Gov. Ivey sets sights on education policy while Maddox focuses on process
The ad, which is now running statewide, seeks to highlight her success in preparing students for the jobs of tomorrow.
“As a former teacher, I know how vital education is to Alabama’s success,” Ivey says in the ad. “That’s why I launched a new initiative with record funding for Pre-K education.”
Why make education the first issue of the general election? A 2018 report by the Alabama Department of Education shows that Gov. Ivey’s Democratic opponent may have an “education problem.”
Released in January, Alabama’s annual list of failing schools showed that two-thirds of the City of Tuscaloosa’s public high schools are failing. Mayor Walt Maddox has governed the city since 2005.
Before being elected mayor, Maddox worked for the Alabama Education Association from 1996-2001 and served a term on Tuscaloosa’s City Council.
Gov. Ivey’s new ad, which can be viewed below, is titled “Strong Start, Strong Finish,” a nod to her trademark education initiative that was launched to integrate Alabama’s early childhood education, K-12 education and workforce development into a seamless educational experience for students across the state.
Under Gov. Ivey’s brief administration, investment in Alabama’s nationally recognized First Class Pre-K program received its largest single-year increase ever in program funding. And, as part of the first half of “Strong Start, Strong Finish,” she is working hard to make this program available to all Alabama families who wish to participate.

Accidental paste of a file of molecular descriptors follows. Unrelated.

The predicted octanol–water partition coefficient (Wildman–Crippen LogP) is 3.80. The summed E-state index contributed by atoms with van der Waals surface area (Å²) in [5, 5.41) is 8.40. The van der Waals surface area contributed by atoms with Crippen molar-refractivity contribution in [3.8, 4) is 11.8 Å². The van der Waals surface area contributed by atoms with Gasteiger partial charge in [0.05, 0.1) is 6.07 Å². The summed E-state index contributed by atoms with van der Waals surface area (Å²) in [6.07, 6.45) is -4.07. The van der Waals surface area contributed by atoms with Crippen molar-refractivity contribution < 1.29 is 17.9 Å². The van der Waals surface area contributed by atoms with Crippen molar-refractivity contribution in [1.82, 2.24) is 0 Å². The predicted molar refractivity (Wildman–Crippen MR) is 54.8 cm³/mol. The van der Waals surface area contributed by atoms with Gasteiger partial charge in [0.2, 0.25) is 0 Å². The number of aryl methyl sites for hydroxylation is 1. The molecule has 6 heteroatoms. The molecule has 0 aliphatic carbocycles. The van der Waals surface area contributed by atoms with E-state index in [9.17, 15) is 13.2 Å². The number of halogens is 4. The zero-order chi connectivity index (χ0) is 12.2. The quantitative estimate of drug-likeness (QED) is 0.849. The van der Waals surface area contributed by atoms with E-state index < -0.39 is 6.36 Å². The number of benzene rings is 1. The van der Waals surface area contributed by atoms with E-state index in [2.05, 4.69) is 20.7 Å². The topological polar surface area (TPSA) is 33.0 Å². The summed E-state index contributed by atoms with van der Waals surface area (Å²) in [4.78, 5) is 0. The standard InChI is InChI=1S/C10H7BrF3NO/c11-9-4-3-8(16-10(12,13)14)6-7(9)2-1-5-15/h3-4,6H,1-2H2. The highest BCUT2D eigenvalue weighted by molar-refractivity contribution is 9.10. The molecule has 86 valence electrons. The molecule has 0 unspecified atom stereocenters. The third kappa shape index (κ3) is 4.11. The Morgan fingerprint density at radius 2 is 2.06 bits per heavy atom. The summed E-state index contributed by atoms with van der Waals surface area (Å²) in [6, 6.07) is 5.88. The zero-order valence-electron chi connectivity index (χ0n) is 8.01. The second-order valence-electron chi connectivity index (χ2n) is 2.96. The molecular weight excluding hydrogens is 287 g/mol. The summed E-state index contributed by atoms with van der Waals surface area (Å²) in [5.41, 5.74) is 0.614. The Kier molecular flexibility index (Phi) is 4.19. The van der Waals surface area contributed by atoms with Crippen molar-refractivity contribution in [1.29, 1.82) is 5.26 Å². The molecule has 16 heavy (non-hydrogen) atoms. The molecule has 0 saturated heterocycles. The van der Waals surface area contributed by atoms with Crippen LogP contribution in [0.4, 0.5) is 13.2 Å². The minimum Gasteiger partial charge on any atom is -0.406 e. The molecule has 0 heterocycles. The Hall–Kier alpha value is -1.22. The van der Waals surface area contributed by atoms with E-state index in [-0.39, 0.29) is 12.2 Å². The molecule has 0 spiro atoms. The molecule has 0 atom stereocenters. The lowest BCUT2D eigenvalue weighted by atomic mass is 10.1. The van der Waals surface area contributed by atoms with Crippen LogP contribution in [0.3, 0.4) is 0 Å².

“Here in Alabama, we are focused on workforce preparedness, because we are creating record jobs,” Ivey explains in the ad, referencing a tenet of the latter half of her initiative. “That means we have to teach students today to be ready for the jobs of tomorrow.”
Gov. Ivey has branded herself using job growth first and foremost, with her campaign’s tagline of “Alabama is working again” fresh on people’s minds. Now, she is building on this success, showing Alabamians that education, job training, and economic development are all intertwined.
As for Mayor Maddox, his latest campaign commercial is based on his propensity to run.
With Gov. Ivey’s job approval rating soaring, Maddox is firmly behind the eight-ball.
In political campaigns, the battle often is fought over competing answers to the questions of the time; e.g., “how do we create jobs?” However, in reality, campaigns are won and lost on the questions themselves.
This is playing out in front of our eyes in the governor’s race. Mayor Maddox cannot win the answers to key questions people have on their minds. After all, unemployment has been at record lows and jobs are being created left and right under Gov. Ivey’s leadership.
Maddox’s solution? Change the question. Generate process stories about debates. Jog. Because on the issues, he loses every time.
Sean Ross is a staff writer for Yellowhammer News. You can follow him on Twitter @sean_yhn